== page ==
SAMUEL BAMFORD, PORTRAIT OF A RADICAL - Morris Garrett 1992 George Kelsall, Publisher 0946571201
Samuel Bamford's "Passages in the Life of a Radical" (1842) and "Early Days" (1848) are among the most important sources for the social history of the early industrial revolution and the radical movement.
What is less well known is that he left behind an extensive, varied and readable collection of other writings. The diaries were written towards the end of his life (1858-1861) and include letters and journalism, both by and about Bamford, closely linked to the diary material.
There is frequent reference to and argument about the early 19th-century radical movement and the Peterloo massacre, and among Bamford's contacts and correspondents were the MPs Richard Cobden and James Kay-Shuttleworth, the pioneer dialect writers Edwin Waugh and Ben Brierley, and mid-Victorian political reformers. Beyond this, the volume provides a combination of diary, letterbook and commonplace book, so that Bamford can be seen in both public and private, as he saw himself, as he wished to be seen, and as others saw him.
THE DIARIES OF SAM BAMFORD, Poole (Ed) 2000 Sutton Publishing Ltd. 13: 978-0750917353
Henry ‘Orator’ Hunt 6 November 1773 – 15 February 1835
Henry Hunt was a British radical speaker and agitator remembered as a pioneer of working-class radicalism
and an important influence on the later Chartist movement. He advocated parliamentary reform and the repeal
of the Corn Laws.He was first drawn into radical politics during the Napoleonic Wars, becoming a supporter of Francis Burdett.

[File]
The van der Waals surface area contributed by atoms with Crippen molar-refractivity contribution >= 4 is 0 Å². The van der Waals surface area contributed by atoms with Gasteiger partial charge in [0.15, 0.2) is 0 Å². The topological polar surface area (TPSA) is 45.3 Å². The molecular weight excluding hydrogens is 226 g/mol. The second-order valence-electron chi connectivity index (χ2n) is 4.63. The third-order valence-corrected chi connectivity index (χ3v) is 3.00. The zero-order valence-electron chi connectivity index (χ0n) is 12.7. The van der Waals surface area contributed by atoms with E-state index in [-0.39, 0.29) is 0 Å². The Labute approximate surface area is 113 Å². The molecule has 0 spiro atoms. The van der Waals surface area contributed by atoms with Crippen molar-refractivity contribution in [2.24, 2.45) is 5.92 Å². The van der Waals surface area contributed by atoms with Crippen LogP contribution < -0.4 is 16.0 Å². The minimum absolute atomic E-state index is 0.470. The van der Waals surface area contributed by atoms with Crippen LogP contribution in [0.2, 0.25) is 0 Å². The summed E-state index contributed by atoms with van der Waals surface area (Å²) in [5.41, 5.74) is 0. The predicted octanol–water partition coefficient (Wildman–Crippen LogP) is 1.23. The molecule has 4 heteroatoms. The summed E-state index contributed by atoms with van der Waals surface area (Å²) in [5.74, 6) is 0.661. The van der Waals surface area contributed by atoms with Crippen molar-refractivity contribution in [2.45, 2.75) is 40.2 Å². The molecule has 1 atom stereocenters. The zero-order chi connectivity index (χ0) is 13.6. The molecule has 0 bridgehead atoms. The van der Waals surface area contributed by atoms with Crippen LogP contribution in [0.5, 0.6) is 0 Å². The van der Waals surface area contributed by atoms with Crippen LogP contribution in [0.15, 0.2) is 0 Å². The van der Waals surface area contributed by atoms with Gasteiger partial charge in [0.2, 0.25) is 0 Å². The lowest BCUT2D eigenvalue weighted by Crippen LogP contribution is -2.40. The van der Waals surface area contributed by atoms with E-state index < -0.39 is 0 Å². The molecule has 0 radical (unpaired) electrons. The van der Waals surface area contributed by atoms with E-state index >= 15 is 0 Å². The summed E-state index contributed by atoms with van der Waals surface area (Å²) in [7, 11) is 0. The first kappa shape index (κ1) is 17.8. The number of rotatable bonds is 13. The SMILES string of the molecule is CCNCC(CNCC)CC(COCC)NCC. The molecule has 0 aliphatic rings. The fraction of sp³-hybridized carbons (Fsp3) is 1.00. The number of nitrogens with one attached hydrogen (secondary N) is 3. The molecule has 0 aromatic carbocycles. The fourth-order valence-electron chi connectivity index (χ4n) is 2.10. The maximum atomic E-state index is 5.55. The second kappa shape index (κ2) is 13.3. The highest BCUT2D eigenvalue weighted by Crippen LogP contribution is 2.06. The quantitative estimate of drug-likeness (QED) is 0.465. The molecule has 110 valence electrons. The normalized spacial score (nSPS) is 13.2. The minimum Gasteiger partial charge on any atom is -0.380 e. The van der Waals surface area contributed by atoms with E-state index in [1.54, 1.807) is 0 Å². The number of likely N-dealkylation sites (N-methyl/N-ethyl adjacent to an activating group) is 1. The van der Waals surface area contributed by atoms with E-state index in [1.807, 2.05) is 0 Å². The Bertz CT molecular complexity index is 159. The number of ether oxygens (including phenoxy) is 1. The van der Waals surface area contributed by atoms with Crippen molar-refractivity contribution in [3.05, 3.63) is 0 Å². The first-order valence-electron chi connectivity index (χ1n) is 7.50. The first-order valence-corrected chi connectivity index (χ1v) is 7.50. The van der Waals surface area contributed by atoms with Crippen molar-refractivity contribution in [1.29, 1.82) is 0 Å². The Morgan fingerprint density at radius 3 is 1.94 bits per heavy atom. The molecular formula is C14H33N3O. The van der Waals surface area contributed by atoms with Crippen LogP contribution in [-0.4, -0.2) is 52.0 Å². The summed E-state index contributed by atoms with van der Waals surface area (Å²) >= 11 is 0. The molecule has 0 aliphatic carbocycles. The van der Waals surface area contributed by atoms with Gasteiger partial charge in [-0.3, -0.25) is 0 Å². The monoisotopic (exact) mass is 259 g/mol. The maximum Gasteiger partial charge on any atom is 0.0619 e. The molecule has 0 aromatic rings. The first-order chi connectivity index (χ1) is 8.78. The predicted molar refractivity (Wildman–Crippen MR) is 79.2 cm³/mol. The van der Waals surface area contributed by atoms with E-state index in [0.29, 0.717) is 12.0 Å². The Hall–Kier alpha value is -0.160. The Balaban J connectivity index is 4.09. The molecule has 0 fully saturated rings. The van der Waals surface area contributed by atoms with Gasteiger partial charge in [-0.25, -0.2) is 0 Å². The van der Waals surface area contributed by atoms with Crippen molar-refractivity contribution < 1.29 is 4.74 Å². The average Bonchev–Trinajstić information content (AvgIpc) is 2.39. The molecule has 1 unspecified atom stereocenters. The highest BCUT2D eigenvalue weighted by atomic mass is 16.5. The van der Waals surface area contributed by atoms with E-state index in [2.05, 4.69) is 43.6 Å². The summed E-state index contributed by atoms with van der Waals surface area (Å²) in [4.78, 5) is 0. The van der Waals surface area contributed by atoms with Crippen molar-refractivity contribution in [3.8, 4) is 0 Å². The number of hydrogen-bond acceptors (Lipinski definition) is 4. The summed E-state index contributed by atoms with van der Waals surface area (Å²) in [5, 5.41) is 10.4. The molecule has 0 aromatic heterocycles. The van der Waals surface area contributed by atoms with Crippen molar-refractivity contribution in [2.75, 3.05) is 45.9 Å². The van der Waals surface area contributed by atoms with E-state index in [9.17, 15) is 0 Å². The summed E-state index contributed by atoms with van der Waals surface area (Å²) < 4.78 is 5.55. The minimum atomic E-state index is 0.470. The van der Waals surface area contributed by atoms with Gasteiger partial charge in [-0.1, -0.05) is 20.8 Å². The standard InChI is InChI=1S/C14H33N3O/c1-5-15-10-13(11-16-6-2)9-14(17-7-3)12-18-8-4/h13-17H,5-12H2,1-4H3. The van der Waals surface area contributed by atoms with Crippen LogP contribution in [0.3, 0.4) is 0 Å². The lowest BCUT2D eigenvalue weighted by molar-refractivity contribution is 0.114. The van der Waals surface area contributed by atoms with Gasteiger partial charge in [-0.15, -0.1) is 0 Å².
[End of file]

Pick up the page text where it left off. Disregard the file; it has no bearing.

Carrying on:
His talent for public speaking became noted in the electoral politics of Bristol, where he denounced the complacency
of both the Whigs and the Tories, and proclaimed himself a supporter of democratic radicalism.
Because of his rousing speeches at mass meetings held in Spa Fields in London in 1816–17 he became known as
the 'Orator', a term of disparagement accorded by his enemies. He embraced a programme that included
annual parliaments and universal suffrage. The tactic he most favoured was that of 'mass pressure', which he felt,
if given enough weight, could achieve reform without insurrection. His capacity as an orator soon won him a large
personal following throughout the country.
He first came into contact with Lancashire Radicalism though the Hampden Club Movement, and was was invited by
the Patriotic Union Society, formed by the Manchester Observer, to be one of the scheduled speakers at the rally